5.30.14 Issue

by Liz Feldstern and Annette van de Kamp-Wright

What do we mean when we call someone successful? Often, we refer to financial success, being good at one’s job, climbing the ladder in one’s field until one can climb no more. But the true measure of success is the ability to do well, and subsequently spread good fortune to others. Not only working for one’s self and immediate family, but to truly make the world a better place. And when someone in our community is successful in that sense, we must recognize it.

On Thursday, May 22, Inclusive Communities, formerly known as the National Conference of Christians and Jews, honored six people at their Humanitarian Dinner. Howard Kaslow received a  Lifetime Achievement Award, the Deryl and Ramona Hamann family and Annette and Paul Smith were presented with the Humanitarian Award, and Marcia Bredar received the Otto Swanson Spirit of Service Award.  Kevin Custard was given the Inclusive Communities’ Volunteer of the Year Award. Inclusive Communities also hosted Robert Edsel, author, founder and director of the Monuments Men Foundation, at the dinner.

It comes as no surprise to the Omaha Jewish community that Howard Kaslow would be chosen for such a prestigious award – and as the inaugural recipient to boot!

Howard grew up in Omaha and together with his wife, Gloria, has championed our community in more ways than we can write about. In the broader community he has generously given of his time and talents to organizations Boys Town, Fontenelle Forest, Bellevue University, the Omaha Community Foundation, Inclusive Communities and others.

More specifically for the Jewish community, Howard has fulfilled many leadership positions over the years, including secretary, vice-president, and president of the Jewish Federation of Omaha. He has chaired JFO search committees and the task force that led to the establishment of the JFO Foundation, as well as one of the planning committees when the JCC was moved from downtown to its present location more than 30 years ago. Since then, nearly every agency has benefitted from his support, advice and trusteeship. He helped create and has served on the Governance Council of the Institute for Holocaust Education since its inception. Howard has been a devoted and involved member of Beth El Synagogue. Once upon a time, he was even a BBYO Advisor.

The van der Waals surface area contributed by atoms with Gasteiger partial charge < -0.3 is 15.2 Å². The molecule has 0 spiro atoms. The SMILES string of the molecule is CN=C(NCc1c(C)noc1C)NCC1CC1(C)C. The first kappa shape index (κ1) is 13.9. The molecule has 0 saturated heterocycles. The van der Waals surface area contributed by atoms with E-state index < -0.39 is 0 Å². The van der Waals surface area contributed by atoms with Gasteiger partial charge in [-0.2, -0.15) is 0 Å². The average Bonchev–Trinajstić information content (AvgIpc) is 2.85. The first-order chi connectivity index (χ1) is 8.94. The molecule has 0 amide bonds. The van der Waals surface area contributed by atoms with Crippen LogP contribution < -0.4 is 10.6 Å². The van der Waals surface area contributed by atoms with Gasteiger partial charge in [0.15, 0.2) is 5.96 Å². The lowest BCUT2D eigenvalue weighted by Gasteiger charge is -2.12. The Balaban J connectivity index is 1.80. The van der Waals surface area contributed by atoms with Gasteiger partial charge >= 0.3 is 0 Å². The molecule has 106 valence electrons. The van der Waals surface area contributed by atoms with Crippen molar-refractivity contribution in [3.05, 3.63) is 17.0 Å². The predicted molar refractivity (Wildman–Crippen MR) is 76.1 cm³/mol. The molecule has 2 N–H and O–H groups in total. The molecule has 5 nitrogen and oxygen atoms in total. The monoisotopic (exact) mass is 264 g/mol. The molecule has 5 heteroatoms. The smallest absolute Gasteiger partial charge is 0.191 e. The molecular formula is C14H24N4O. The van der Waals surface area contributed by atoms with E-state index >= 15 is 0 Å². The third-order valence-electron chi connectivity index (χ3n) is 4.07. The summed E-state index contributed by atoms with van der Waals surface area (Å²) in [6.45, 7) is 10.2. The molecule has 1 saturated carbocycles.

Howard Kaslow has filled these many roles because of his intense passion to be a part of the Jewish community and to see it grow and prosper. He was also inspired by his parents, who set an example as generous and active members of this community. When Howard is asked to help and the cause is worthy – he does.

But according to Howard, there are two reasons in particular why he has been involved with numerous non-profit organizations over the years:

“First is the possibility that my active involvement might contribute to the success of an organization’s mission that is important to me. Second is the opportunity to become acquainted with people whom I might otherwise never have had the chance to know and to work with them for a common cause. Without the efforts of volunteers, the work of the many non-profit organizations that serve our community simply could not be accomplished. The community would be poorer for that loss, so I am glad to help where I can.”

When his name comes up in conversation, Omahans repeatedly describe him as “the consummate professional,” “the lawyers’ lawyer” and “a mensch”. His reputation is that of one who sets the highest standard for being a compassionate and trustworthy human being.

After working closely with him for just over a year, the IHE’s Executive Director Liz Feldstern shares, “Howard is one of those rare people who commands respect with his quiet strength as soon as you meet him, and continues to earn even more respect as you get to know him.”

So, while this “Lifetime Achievement” Award might seem a bit premature since Howard plans to continue his humanitarian roles in the community for many years to come – it is undoubtedly well deserved.

Inclusive Communities was established in 1938 by four local businessmen who refused to participate in a city-wide boycott of Jewish businesses. Instead, they formed an organization geared towards bringing the community together.  Ever since, Inclusive Communities has worked tirelessly to confront prejudice, bigotry and discrimination through educational programs and advocacy.